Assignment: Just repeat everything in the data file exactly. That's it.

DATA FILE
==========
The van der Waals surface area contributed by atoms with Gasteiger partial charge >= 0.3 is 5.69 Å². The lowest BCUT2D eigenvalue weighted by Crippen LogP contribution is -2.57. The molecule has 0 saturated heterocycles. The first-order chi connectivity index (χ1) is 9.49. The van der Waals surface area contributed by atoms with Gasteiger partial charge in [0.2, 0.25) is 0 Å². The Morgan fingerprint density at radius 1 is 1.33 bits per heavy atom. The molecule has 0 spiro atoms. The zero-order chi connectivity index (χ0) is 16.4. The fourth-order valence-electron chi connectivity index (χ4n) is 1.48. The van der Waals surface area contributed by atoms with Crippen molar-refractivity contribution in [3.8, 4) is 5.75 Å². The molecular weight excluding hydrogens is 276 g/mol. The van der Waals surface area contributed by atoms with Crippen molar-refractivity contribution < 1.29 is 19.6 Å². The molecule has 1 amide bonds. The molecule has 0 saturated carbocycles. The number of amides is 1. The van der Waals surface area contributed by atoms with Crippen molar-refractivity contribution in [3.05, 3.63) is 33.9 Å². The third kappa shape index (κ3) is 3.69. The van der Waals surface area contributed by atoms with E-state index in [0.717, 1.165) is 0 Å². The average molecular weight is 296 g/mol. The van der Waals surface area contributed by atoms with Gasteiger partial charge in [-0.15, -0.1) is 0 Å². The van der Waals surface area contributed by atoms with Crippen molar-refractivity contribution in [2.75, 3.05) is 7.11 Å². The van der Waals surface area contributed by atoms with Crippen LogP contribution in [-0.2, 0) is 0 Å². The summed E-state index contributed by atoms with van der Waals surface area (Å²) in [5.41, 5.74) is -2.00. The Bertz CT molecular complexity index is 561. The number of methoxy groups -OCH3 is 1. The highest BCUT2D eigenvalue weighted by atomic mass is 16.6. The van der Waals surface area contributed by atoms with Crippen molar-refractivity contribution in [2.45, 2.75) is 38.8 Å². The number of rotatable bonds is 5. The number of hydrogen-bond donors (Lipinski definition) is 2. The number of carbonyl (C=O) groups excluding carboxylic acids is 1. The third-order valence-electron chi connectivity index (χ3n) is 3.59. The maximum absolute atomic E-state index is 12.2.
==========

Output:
The van der Waals surface area contributed by atoms with Gasteiger partial charge >= 0.3 is 5.69 Å². The lowest BCUT2D eigenvalue weighted by Crippen LogP contribution is -2.57. The molecule has 0 saturated heterocycles. The first-order chi connectivity index (χ1) is 9.49. The van der Waals surface area contributed by atoms with Gasteiger partial charge in [0.2, 0.25) is 0 Å². The Morgan fingerprint density at radius 1 is 1.33 bits per heavy atom. The molecule has 0 spiro atoms. The zero-order chi connectivity index (χ0) is 16.4. The fourth-order valence-electron chi connectivity index (χ4n) is 1.48. The van der Waals surface area contributed by atoms with Crippen molar-refractivity contribution in [3.8, 4) is 5.75 Å². The molecular weight excluding hydrogens is 276 g/mol. The van der Waals surface area contributed by atoms with Crippen molar-refractivity contribution < 1.29 is 19.6 Å². The molecule has 1 amide bonds. The molecule has 0 saturated carbocycles. The number of amides is 1. The van der Waals surface area contributed by atoms with Crippen molar-refractivity contribution in [3.05, 3.63) is 33.9 Å². The third kappa shape index (κ3) is 3.69. The van der Waals surface area contributed by atoms with E-state index in [0.717, 1.165) is 0 Å². The average molecular weight is 296 g/mol. The van der Waals surface area contributed by atoms with Gasteiger partial charge in [-0.15, -0.1) is 0 Å². The van der Waals surface area contributed by atoms with Crippen molar-refractivity contribution in [2.75, 3.05) is 7.11 Å². The van der Waals surface area contributed by atoms with Crippen LogP contribution in [-0.2, 0) is 0 Å². The summed E-state index contributed by atoms with van der Waals surface area (Å²) in [5.41, 5.74) is -2.00. The Bertz CT molecular complexity index is 561. The number of methoxy groups -OCH3 is 1. The highest BCUT2D eigenvalue weighted by atomic mass is 16.6. The van der Waals surface area contributed by atoms with Crippen molar-refractivity contribution in [2.45, 2.75) is 38.8 Å². The number of rotatable bonds is 5. The number of hydrogen-bond donors (Lipinski definition) is 2. The number of carbonyl (C=O) groups excluding carboxylic acids is 1. The third-order valence-electron chi connectivity index (χ3n) is 3.59. The maximum absolute atomic E-state index is 12.2.